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Homophobia still high a decade since France allowed same-sex marriage

More than 70,000 same-sex couples have tied the knot since 2013. But campaigners say violence against the LGBT community remains high

France celebrates the 10th anniversary of same-sex marriage Pic: Ground Picture / Shutterstock

It is a decade since French MPs approved a bill that paved the way for same-sex marriage to be legalised in France. 

More than 70,000 same-sex couples have tied the knot since the law cleared parliament on April 23, 2013.

The legislation was hugely controversial. Dubbed mariage pour tous, or marriage for everyone, it sparked a long, acrimonious debate and saw hundreds of thousands hit the streets in opposition. 

Among those opposing same-sex marriage was France’s current interior minister, Gérald Darmanin. Back in 2013, he was an MP from the right-wing Les Républicains party and called it a “damaging project”.

He admitted on Friday (April 21) that he had been wrong and outlined government plans to tackle homophobia.

But how common is Darmanin’s change of opinion? Has a decade of same-sex marriage improved or worsened homophobia?

‘Great step in social progress’

“It gave access and equality of rights for homosexuals,” said Lucile Jomat, the president of SOS Homophobie, one of France’s main LGBT rights associations. “It remains a great step up in social progress.”

She said the benefits of the law were that it gave greater visibility to the LGBT community and helped to make France more inclusive.

People have opened up about their sexuality, feel more comfortable with displaying it in public and youngsters are quicker to denounce homophobia, she added, highlighting other positives of the legislation.

Ms Jomat said mariage pour tous was also the milestone that triggered other advancements, such as the law on medically assisted reproduction - or procréation médicalement assistée (PMA) - that was enacted on August 2, 2021, and allowed same-sex couples to have a child.

Read also: Can same-sex couples get a church blessing in France?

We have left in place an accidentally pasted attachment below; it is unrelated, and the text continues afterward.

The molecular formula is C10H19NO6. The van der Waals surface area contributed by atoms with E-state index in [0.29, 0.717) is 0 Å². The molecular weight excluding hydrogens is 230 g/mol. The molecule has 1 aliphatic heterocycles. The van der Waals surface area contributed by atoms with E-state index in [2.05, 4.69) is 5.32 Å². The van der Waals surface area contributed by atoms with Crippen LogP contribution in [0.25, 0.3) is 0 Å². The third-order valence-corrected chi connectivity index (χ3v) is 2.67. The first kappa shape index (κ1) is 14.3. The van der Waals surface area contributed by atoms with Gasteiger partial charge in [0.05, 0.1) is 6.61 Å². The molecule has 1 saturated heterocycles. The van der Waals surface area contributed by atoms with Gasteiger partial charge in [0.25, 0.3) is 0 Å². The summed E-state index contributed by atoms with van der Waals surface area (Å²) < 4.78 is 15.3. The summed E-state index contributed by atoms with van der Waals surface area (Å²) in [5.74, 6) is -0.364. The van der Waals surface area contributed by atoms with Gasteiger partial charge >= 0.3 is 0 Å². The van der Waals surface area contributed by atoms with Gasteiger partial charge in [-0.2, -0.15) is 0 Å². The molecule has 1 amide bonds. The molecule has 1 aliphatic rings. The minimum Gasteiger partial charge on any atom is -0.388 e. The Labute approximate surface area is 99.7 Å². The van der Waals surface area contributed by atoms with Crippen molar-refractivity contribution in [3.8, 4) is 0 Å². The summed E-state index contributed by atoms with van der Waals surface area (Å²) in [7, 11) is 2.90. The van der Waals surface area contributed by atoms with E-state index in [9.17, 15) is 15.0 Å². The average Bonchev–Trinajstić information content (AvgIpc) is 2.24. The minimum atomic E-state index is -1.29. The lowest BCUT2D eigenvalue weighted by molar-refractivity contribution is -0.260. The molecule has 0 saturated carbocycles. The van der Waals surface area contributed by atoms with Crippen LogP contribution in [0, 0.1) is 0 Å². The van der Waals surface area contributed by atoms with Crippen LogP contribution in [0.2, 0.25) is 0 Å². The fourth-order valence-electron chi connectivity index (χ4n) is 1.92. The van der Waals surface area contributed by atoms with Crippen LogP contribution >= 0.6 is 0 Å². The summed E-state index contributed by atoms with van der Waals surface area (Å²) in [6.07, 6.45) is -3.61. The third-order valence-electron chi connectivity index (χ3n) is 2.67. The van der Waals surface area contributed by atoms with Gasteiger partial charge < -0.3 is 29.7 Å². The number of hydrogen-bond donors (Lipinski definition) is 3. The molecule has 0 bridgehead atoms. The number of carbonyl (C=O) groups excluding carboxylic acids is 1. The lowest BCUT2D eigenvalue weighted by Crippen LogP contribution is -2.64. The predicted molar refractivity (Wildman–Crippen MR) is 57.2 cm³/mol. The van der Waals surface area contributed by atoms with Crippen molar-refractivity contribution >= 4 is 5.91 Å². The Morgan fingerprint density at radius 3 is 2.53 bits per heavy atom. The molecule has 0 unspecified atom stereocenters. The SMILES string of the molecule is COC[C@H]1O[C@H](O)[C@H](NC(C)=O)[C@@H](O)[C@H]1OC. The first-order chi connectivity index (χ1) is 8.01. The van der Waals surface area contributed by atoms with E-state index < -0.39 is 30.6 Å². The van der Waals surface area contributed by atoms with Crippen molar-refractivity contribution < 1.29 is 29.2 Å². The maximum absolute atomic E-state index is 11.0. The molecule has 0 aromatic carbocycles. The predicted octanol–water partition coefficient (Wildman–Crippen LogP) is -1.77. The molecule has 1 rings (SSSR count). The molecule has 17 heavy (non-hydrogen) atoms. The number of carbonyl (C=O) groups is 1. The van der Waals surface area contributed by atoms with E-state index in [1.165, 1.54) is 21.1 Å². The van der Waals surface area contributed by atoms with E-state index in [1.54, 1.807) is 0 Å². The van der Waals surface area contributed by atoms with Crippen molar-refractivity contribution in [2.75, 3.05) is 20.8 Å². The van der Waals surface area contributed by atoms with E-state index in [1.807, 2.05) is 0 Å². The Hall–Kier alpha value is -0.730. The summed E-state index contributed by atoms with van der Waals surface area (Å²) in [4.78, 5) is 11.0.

Level of homophobia ‘remains high’

However, Ms Jomat said the level of violence against homosexuals and transgender people remained high in every sphere: from homes to schools, online, at work and in public spaces.

“Family remains an environment that is unsafe,” she said, adding that SOS Homophobie was particularly concerned at the high rate of young people who contacted the association with problems. 

SOS Homophobie recorded 1,515 cases of homophobia in 2021, the latest year that the association has figures for. While the number is one of the lowest since the same-sex marriage law was passed, it remains higher than during the 1994 to 2010 period. 

The number of cases hit an all-time high - 3,517- in 2013 when the law was being debated and the issue was in the spotlight. 

Ms Jomat said it is a similar situation for transgender people now - the intensification of coverage increases the amount of abuse.

‘French society is divided’

Unlike Mr Darmanin, not all politicians have switched stances on same-sex marriage. 

Thierry Mariani, Gilbert Collard or Laurent Wauquiez - among the most visible politicians against mariage pour tous back in 2013 - are still adamantly against.

Mr Wauquiez, in particular, said he would revoke it. He hopes to become the new face of the French right and is rumoured to have presidential ambitions for 2027.

He also appears more and more in interviews with conservative, far-right and Catholic-oriented newspapers and radio shows, aware that the rebuke of same-sex marriage is still a core component of right-wing voters.

Les Républicains chose François Fillon as its candidate for the 2017 presidential election, against the predictions of pundits and polls who had forecast a large win for opponent Alain Juppé. 

Fillon had vowed to rewrite the mariage pour tous law if his party got back into power, earning him support from the Catholic right.

“I see a part of the French population that is very inclusive and an opposition that discriminates and reduces access to rights,” Ms Jomat told The Connexion on Friday (April 21) 

“The divide is the image of French society where people no longer communicate between each other.”

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